Jennifer Capriati, the 14-year-old from Florida who reached the final in two of her first three pro tournaments, will play in the Virginia Slims of Los Angeles Aug. 13-19 at Manhattan Beach. Stefano Capriati said that his daughter, already ranked 24th in the world, is committed to playing in the event at Manhattan Country Club. The younger Capriati, from Wesley Chapel, Fla., just north of Tampa, plans to use the Slims tournament as a hardcourt warmup for the U.S. Open, which begins a week later.
SPORTS
August 3, 2002 | LISA DILLMAN, TIMES STAFF WRITER
Monica Seles' resurgence last summer in Southern California won't be repeated. In fact, the chronic foot injury that put her out of the Acura Classic and the JPMorgan Chase Open at Manhattan Beach could raise more questions about her tennis future. It was not surprising on Friday when Seles pulled out of next week's tournament at Manhattan Beach.
SPORTS
April 27, 2002 | LISA DILLMAN, TIMES STAFF WRITER
Two-time Australian Open champion Jennifer Capriati was removed from the U.S. Fed Cup team by captain Billie Jean King on the eve of its match today against Austria for not agreeing to comply with team rules. The unprecedented development not only leaves the U.S. without its No. 1 player for the weekend competition at Charlotte, N.C., it also forces the U.S. to forfeit Capriati's match against Evelyn Fauth because Capriati's dismissal came after Friday's draw.
SPORTS
June 10, 1994 | From Staff and Wire Reports
The father of Jennifer Capriati, acknowledging mistakes he made raising the troubled teen-age tennis star, says she will be released next week from a treatment center and again will be a productive player. Capriati, who turned pro just before her 14th birthday, left the tour last year after losing in the first round of the U.S. Open. Now 18, she was arrested on May 16 on marijuana possession charges and is undergoing rehabilitation.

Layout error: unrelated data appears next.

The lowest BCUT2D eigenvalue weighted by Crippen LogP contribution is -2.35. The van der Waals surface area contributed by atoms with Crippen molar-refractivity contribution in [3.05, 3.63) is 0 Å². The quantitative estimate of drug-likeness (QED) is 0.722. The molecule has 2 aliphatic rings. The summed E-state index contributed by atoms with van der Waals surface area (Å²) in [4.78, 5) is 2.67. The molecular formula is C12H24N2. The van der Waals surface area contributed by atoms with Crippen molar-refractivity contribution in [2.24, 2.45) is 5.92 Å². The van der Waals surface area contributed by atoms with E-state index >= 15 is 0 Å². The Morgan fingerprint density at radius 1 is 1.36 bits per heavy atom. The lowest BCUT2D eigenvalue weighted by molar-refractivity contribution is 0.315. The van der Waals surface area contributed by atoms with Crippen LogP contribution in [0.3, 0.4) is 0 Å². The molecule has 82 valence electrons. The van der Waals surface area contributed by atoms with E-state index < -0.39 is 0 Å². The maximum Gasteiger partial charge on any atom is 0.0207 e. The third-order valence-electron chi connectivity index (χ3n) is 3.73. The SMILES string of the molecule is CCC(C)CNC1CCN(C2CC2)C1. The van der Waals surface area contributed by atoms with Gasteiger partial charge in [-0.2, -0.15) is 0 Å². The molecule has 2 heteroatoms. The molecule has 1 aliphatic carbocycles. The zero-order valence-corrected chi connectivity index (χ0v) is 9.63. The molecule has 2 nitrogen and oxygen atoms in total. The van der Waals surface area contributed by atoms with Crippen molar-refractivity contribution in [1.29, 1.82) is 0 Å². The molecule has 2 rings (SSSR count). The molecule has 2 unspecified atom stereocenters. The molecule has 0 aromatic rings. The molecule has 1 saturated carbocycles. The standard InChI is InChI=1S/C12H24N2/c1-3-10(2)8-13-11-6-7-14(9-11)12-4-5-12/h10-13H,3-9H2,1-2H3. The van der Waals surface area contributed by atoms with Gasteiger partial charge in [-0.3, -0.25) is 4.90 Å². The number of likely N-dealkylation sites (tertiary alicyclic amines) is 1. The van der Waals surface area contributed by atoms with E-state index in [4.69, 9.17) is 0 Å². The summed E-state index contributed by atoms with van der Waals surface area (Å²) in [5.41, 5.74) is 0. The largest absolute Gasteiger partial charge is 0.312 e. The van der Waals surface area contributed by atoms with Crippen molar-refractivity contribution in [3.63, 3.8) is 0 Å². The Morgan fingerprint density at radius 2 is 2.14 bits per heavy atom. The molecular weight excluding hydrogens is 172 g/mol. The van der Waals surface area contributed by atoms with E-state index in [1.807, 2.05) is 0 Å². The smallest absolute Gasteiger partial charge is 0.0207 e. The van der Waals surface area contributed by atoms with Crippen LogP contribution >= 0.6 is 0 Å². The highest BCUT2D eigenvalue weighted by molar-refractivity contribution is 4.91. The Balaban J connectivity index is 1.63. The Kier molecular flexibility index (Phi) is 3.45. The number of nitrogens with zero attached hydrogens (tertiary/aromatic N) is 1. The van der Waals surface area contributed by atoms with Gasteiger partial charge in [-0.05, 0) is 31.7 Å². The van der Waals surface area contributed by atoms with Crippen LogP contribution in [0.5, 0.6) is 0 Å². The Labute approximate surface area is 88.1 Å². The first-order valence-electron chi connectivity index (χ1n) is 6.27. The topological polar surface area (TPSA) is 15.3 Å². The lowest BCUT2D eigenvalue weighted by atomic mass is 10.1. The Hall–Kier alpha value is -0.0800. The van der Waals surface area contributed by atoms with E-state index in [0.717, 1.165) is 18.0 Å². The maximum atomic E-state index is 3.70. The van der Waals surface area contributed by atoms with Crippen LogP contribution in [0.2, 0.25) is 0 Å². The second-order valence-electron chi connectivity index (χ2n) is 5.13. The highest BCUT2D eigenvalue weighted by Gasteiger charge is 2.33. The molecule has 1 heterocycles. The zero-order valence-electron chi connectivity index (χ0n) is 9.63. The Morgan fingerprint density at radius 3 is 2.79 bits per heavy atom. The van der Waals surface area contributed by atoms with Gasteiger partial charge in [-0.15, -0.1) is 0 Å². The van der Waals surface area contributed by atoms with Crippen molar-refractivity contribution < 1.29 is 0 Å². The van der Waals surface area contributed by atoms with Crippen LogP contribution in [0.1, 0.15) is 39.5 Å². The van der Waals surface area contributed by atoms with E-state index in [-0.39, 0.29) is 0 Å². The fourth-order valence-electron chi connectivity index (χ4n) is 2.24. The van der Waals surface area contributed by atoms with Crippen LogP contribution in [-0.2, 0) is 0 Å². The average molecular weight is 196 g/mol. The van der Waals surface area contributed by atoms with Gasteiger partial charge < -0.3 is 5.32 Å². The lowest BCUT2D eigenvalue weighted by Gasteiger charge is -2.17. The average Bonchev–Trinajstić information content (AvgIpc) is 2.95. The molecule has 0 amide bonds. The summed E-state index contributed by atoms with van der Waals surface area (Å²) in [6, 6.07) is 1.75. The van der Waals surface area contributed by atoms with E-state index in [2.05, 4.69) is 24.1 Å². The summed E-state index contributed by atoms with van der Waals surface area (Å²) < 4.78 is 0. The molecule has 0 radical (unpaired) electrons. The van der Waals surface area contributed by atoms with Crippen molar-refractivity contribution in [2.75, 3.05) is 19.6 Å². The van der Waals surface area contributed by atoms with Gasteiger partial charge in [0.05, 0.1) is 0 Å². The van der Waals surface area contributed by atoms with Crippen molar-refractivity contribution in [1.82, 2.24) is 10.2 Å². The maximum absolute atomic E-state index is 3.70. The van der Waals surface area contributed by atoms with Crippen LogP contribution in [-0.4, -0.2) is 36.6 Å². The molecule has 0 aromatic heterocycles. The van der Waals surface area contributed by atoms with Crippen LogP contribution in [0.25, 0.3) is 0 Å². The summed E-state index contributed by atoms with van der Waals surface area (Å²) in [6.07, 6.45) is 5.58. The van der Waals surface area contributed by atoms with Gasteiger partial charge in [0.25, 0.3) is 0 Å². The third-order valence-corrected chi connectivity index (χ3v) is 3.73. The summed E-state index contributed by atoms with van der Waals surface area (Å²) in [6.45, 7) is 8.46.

SPORTS
June 30, 1990 | THOMAS BONK, TIMES STAFF WRITER
She's 14, she misses her friends, she misses her own telephone and she misses her dog, but Jennifer Capriati did not miss her chance to play Steffi Graf at Wimbledon. But she almost did. Capriati blew two match points in the second set, lost a tiebreaker, dropped five consecutive games and trailed Robin White, 0-3, in the third set Friday. Just then, it seemed as if Capriati would be late for a very important date, her first meeting with Graf. Just then, Capriati was thinking something else.
SPORTS
May 27, 1990 | THOMAS BONK, TIMES STAFF WRITER
Let's see, now. What are we to make of this? The future of women's tennis is 14 years old, wears men's size-8 1/2 sneakers, hits the ball so hard it leaves a vapor trail, was a millionaire at 13, has no idea of the words to the national anthem, knows the rap song "Busta Move" by heart, loves pink, thinks negative vibes are gross, practices so hard she gets callouses on her hands and already has an idea of how she wants people to remember her.
SPORTS
May 7, 1988 | LISA DILLMAN, Special to the Times
What bothered Debbie Graham more than anything else in her tennis match against Jennifer Capriati had little to do with forehands or backhands. No, it was this realization: Whereas Graham is headed for Stanford University next fall, Capriati is headed, well, all the way to seventh grade. "I mean, she was younger than the ball people," Graham said. And, for that matter, Capriati is eight inches shorter than Graham, who is 5-feet 11-inches.
SPORTS
September 18, 1991 | MIKE PENNER
Steffi Graf wins the U.S. Open, becomes the third female to win tennis' Grand Slam, and before she can celebrate by taking in a Broadway play, an East Side restaurant or even a breath of the Manhattan night air, she is dragged aboard a plane back home to Germany by her father. Graf calls it "one of the worst days of my life."
Los Angeles Times Articles
|